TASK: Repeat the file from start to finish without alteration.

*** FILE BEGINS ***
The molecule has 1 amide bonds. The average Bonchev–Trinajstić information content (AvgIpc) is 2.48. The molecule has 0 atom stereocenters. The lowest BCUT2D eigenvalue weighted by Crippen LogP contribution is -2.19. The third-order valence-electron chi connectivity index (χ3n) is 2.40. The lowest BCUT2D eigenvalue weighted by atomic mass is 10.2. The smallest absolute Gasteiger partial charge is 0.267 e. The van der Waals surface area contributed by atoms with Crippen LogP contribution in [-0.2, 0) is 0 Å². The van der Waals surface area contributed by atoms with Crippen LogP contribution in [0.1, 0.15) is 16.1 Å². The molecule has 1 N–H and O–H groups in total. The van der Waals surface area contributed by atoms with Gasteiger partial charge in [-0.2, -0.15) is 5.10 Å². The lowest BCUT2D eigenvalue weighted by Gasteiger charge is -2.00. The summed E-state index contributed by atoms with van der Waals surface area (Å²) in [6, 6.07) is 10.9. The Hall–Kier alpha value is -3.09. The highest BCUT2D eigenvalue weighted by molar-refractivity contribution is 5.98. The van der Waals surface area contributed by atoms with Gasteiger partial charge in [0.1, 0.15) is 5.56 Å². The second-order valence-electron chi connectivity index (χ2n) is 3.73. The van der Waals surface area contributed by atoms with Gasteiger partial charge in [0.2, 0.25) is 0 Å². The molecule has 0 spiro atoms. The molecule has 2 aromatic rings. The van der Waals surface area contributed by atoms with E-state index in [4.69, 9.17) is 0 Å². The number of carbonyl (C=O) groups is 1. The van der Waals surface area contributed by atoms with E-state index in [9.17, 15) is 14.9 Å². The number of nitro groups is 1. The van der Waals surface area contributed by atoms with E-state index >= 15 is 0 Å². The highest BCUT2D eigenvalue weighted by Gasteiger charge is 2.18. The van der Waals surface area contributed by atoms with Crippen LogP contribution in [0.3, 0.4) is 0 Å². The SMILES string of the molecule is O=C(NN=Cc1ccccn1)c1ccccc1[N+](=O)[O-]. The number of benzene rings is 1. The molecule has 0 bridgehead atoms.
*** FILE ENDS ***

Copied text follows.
The molecule has 1 amide bonds. The average Bonchev–Trinajstić information content (AvgIpc) is 2.48. The molecule has 0 atom stereocenters. The lowest BCUT2D eigenvalue weighted by Crippen LogP contribution is -2.19. The third-order valence-electron chi connectivity index (χ3n) is 2.40. The lowest BCUT2D eigenvalue weighted by atomic mass is 10.2. The smallest absolute Gasteiger partial charge is 0.267 e. The van der Waals surface area contributed by atoms with Crippen LogP contribution in [-0.2, 0) is 0 Å². The van der Waals surface area contributed by atoms with Crippen LogP contribution in [0.1, 0.15) is 16.1 Å². The molecule has 1 N–H and O–H groups in total. The van der Waals surface area contributed by atoms with Gasteiger partial charge in [-0.2, -0.15) is 5.10 Å². The lowest BCUT2D eigenvalue weighted by Gasteiger charge is -2.00. The summed E-state index contributed by atoms with van der Waals surface area (Å²) in [6, 6.07) is 10.9. The Hall–Kier alpha value is -3.09. The highest BCUT2D eigenvalue weighted by molar-refractivity contribution is 5.98. The van der Waals surface area contributed by atoms with Gasteiger partial charge in [0.1, 0.15) is 5.56 Å². The second-order valence-electron chi connectivity index (χ2n) is 3.73. The van der Waals surface area contributed by atoms with Gasteiger partial charge in [0.2, 0.25) is 0 Å². The molecule has 0 spiro atoms. The molecule has 2 aromatic rings. The van der Waals surface area contributed by atoms with E-state index in [4.69, 9.17) is 0 Å². The number of carbonyl (C=O) groups is 1. The van der Waals surface area contributed by atoms with E-state index in [9.17, 15) is 14.9 Å². The number of nitro groups is 1. The van der Waals surface area contributed by atoms with E-state index >= 15 is 0 Å². The highest BCUT2D eigenvalue weighted by Gasteiger charge is 2.18. The van der Waals surface area contributed by atoms with Crippen LogP contribution in [0.3, 0.4) is 0 Å². The SMILES string of the molecule is O=C(NN=Cc1ccccn1)c1ccccc1[N+](=O)[O-]. The number of benzene rings is 1. The molecule has 0 bridgehead atoms.